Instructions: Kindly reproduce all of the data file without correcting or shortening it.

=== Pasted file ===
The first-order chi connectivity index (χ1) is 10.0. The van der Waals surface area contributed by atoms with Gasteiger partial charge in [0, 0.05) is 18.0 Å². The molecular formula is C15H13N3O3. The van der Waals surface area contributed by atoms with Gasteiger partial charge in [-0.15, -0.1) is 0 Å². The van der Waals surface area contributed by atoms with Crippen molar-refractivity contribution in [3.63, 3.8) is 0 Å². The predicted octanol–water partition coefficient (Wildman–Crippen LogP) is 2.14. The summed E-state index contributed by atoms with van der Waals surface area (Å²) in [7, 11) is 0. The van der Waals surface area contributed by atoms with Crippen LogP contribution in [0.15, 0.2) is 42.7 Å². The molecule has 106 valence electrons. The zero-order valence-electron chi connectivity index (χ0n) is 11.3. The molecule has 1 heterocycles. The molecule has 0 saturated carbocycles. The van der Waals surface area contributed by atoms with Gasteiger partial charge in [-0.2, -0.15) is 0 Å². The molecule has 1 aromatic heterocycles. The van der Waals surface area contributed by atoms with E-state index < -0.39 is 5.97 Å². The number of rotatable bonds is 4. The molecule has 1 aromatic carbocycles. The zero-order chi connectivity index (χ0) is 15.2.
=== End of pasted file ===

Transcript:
The first-order chi connectivity index (χ1) is 10.0. The van der Waals surface area contributed by atoms with Gasteiger partial charge in [0, 0.05) is 18.0 Å². The molecular formula is C15H13N3O3. The van der Waals surface area contributed by atoms with Gasteiger partial charge in [-0.15, -0.1) is 0 Å². The van der Waals surface area contributed by atoms with Crippen molar-refractivity contribution in [3.63, 3.8) is 0 Å². The predicted octanol–water partition coefficient (Wildman–Crippen LogP) is 2.14. The summed E-state index contributed by atoms with van der Waals surface area (Å²) in [7, 11) is 0. The van der Waals surface area contributed by atoms with Crippen LogP contribution in [0.15, 0.2) is 42.7 Å². The molecule has 106 valence electrons. The zero-order valence-electron chi connectivity index (χ0n) is 11.3. The molecule has 1 heterocycles. The molecule has 0 saturated carbocycles. The van der Waals surface area contributed by atoms with Gasteiger partial charge in [-0.2, -0.15) is 0 Å². The molecule has 1 aromatic heterocycles. The van der Waals surface area contributed by atoms with E-state index < -0.39 is 5.97 Å². The number of rotatable bonds is 4. The molecule has 1 aromatic carbocycles. The zero-order chi connectivity index (χ0) is 15.2.